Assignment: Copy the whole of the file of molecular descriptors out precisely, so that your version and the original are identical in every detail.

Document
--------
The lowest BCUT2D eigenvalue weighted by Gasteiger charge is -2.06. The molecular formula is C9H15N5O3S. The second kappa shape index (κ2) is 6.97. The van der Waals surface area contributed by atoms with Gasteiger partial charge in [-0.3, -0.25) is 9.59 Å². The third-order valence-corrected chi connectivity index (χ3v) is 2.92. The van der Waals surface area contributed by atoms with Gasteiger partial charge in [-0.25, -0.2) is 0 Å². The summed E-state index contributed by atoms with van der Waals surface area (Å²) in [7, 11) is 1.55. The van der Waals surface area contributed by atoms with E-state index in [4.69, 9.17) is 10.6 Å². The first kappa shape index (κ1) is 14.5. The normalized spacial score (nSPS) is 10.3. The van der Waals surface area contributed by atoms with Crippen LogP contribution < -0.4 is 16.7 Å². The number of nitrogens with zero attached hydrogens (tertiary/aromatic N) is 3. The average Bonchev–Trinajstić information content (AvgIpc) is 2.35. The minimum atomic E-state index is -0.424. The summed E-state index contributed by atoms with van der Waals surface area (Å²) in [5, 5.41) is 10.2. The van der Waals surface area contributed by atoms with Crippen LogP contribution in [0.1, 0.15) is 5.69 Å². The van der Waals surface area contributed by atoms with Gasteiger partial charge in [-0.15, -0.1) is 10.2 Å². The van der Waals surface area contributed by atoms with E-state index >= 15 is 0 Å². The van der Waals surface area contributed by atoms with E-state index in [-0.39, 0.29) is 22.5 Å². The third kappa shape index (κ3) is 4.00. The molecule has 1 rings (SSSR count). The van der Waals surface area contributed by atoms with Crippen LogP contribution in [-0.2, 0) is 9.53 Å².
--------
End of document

The lowest BCUT2D eigenvalue weighted by Gasteiger charge is -2.06. The molecular formula is C9H15N5O3S. The second kappa shape index (κ2) is 6.97. The van der Waals surface area contributed by atoms with Gasteiger partial charge in [-0.3, -0.25) is 9.59 Å². The third-order valence-corrected chi connectivity index (χ3v) is 2.92. The van der Waals surface area contributed by atoms with Gasteiger partial charge in [-0.25, -0.2) is 0 Å². The summed E-state index contributed by atoms with van der Waals surface area (Å²) in [7, 11) is 1.55. The van der Waals surface area contributed by atoms with E-state index in [4.69, 9.17) is 10.6 Å². The first kappa shape index (κ1) is 14.5. The normalized spacial score (nSPS) is 10.3. The van der Waals surface area contributed by atoms with Crippen LogP contribution < -0.4 is 16.7 Å². The number of nitrogens with zero attached hydrogens (tertiary/aromatic N) is 3. The average Bonchev–Trinajstić information content (AvgIpc) is 2.35. The minimum atomic E-state index is -0.424. The summed E-state index contributed by atoms with van der Waals surface area (Å²) in [5, 5.41) is 10.2. The van der Waals surface area contributed by atoms with Crippen LogP contribution in [0.1, 0.15) is 5.69 Å². The van der Waals surface area contributed by atoms with Gasteiger partial charge in [-0.15, -0.1) is 10.2 Å². The van der Waals surface area contributed by atoms with E-state index >= 15 is 0 Å². The van der Waals surface area contributed by atoms with E-state index in [-0.39, 0.29) is 22.5 Å². The third kappa shape index (κ3) is 4.00. The molecule has 1 rings (SSSR count). The van der Waals surface area contributed by atoms with Crippen LogP contribution in [-0.2, 0) is 9.53 Å².